Electric Django
Electric Django
Price: 7.49

1 of 1 people found the following review helpful
5.0 out of 5 stars Fabulous late period Django., 2 Sep 2012
This review is from: Electric Django (MP3 Download)
This is the album cited by Jeff Beck when asked who was the greatest guitarist of all time. Saying that it was, in his opinion, Reinhardt, Beck went on to say that it was this album that made him realise how good the man was. "It's all there," said Beck, meaning, I suppose, the touch, tone, technique, speed, taste and ability to play within the song that makes for a great player and soloist.

There are a myriad of delights on offer here. Stand out tracks for me include the breakneck bebop tune "Impromptu" (I'll have whatever they'd had when they recorded that). There's also a great track called "Fleche D'or" which towards the end when they're all riffing away comes close to sounding like more modern eastern-influenced hard rock. This is not exaggeration. What I'm trying to say is that- like Beck- I can hear all sorts of things going on in this music from flash soloing to great rhythm to all out riffing. As such it's great music, but also of extra interest to Django fans and fans of electric guitar playing in general.

Highly recommended if you like guitar albums that make you sit up and say "how the hell did he do that?", but also if you like tasteful, swinging bop and jazz.


Renaissance People: Lives that Shaped the Modern Age
Renaissance People: Lives that Shaped the Modern Age
by Robert C. Davis
Edition: Hardcover
Price: 24.95

3 of 4 people found the following review helpful
5.0 out of 5 stars A lavish guide to a pivotal era., 17 Aug 2012
This large-format book succeeds on every level. It is an illustrated series of pen portraits about the people who made the Renaissance. They are mainly men, such was the way of the world at that time, but there is a scattering of fascinating women covered here too.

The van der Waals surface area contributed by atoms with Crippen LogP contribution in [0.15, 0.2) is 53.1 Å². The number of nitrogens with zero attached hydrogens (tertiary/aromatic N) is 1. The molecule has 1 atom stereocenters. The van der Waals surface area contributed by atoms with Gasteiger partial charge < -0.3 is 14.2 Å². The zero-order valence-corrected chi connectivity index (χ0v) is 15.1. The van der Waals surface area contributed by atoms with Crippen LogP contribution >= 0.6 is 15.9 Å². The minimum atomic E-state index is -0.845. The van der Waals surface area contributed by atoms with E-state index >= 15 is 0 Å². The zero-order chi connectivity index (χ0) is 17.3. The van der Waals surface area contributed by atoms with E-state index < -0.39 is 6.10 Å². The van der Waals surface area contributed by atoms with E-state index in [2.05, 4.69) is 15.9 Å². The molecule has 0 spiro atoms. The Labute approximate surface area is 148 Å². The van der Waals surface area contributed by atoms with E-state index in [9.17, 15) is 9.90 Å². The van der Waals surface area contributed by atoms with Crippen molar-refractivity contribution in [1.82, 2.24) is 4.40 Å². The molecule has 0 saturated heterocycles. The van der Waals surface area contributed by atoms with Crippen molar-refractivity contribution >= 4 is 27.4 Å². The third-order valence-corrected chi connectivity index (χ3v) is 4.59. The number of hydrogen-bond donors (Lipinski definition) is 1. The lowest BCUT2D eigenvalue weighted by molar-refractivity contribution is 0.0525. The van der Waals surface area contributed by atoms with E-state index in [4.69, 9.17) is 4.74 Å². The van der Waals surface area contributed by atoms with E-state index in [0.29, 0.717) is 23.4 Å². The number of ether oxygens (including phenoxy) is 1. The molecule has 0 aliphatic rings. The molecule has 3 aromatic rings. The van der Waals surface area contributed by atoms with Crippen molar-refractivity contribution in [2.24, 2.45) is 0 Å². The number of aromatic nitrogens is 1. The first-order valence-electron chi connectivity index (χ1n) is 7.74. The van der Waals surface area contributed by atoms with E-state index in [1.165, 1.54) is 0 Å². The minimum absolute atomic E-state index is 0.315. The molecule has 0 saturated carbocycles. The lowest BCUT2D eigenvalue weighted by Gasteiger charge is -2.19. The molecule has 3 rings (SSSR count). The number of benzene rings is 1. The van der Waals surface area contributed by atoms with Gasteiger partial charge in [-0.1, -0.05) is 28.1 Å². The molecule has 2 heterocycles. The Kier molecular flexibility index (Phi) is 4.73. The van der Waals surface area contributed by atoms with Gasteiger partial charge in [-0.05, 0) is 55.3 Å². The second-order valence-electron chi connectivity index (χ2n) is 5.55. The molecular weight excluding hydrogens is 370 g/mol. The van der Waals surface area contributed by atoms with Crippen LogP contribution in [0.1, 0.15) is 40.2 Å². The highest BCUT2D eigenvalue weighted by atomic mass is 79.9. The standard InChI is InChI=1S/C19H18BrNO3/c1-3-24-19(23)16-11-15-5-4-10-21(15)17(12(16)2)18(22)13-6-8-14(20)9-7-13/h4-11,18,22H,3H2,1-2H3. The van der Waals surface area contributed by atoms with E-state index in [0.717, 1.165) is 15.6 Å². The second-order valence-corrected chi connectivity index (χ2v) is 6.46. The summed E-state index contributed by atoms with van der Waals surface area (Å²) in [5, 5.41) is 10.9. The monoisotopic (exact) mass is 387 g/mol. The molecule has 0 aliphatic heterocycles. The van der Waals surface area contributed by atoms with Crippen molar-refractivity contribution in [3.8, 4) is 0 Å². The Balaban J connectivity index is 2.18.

The whole thing is a delight for the mind and eye. The authors manage to condense each life story down to a few pages. However, they skilfully make sure that none of the key details and achievements are missed out. The illustrations are wonderful too.

You can just as easily dip into this book and read entries that catch your eye, as you can read it from cover to cover. Either way, it is full of information and well-chosen illustrations. Overall, then, this is an inspiring book about an inspiring epoch in human history.


The Decline and Fall of the Roman Empire (Wordsworth Classics of World Literature)
The Decline and Fall of the Roman Empire (Wordsworth Classics of World Literature)
by Edward Gibbon
Edition: Paperback
Price: 3.39

4 of 4 people found the following review helpful
5.0 out of 5 stars The best abridged version available., 10 April 2012
Gibbon is an author I will get round to reading in his entirety one day, when I have the time. Until that far off day, an abridgement will have to do. I bought this book because there are certain references made in John Julius Norwich's Byzantium trilogy that I wanted to know more about, and for the relative bargain price of this book I can do just that.

My advice to potential buyers is to bear in mind the following:

a) This book is an acceptable substitute for the full work if you just want to see what it is like (the excellent reviews above give you a flavour of what to expect from Gibbon)
b) A student or researcher can use this book, so long as what you are looking for is actually covered (check the contents for the list of chapters reprinted here)
c) The text is based on the most up-to-date version available, as published in its entirety elsewhere by Penguin
d) Its the best abridged version available at present.

Just bear in mind, however, that there's no index. Given the scale of even this abridgement this is understandable, if somewhat annoying.

Anyway, you pays your money and takes your choice, but if this edition suits your purposes and needs it's a bargain. Top marks to Wordsworth yet again.